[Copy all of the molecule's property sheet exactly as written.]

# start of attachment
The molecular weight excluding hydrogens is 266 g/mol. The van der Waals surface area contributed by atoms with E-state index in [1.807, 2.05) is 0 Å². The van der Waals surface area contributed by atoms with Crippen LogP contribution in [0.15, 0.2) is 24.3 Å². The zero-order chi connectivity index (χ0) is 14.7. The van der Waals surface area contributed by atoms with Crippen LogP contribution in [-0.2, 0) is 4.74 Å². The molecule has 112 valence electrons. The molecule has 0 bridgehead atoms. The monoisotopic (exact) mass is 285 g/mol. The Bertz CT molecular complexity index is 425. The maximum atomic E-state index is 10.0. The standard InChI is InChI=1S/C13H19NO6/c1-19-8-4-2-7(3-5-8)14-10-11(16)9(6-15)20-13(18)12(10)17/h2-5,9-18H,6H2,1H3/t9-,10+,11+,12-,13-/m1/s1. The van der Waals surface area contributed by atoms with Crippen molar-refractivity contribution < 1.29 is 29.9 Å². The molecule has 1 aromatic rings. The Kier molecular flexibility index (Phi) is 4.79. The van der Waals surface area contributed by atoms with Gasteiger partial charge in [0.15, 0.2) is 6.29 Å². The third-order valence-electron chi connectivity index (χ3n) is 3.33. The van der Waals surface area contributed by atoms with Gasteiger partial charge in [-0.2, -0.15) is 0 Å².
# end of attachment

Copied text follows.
The molecular weight excluding hydrogens is 266 g/mol. The van der Waals surface area contributed by atoms with E-state index in [1.807, 2.05) is 0 Å². The van der Waals surface area contributed by atoms with Crippen LogP contribution in [0.15, 0.2) is 24.3 Å². The zero-order chi connectivity index (χ0) is 14.7. The van der Waals surface area contributed by atoms with Crippen LogP contribution in [-0.2, 0) is 4.74 Å². The molecule has 112 valence electrons. The molecule has 0 bridgehead atoms. The monoisotopic (exact) mass is 285 g/mol. The Bertz CT molecular complexity index is 425. The maximum atomic E-state index is 10.0. The standard InChI is InChI=1S/C13H19NO6/c1-19-8-4-2-7(3-5-8)14-10-11(16)9(6-15)20-13(18)12(10)17/h2-5,9-18H,6H2,1H3/t9-,10+,11+,12-,13-/m1/s1. The van der Waals surface area contributed by atoms with Crippen molar-refractivity contribution < 1.29 is 29.9 Å². The molecule has 1 aromatic rings. The Kier molecular flexibility index (Phi) is 4.79. The van der Waals surface area contributed by atoms with Gasteiger partial charge in [0.15, 0.2) is 6.29 Å². The third-order valence-electron chi connectivity index (χ3n) is 3.33. The van der Waals surface area contributed by atoms with Gasteiger partial charge in [-0.2, -0.15) is 0 Å².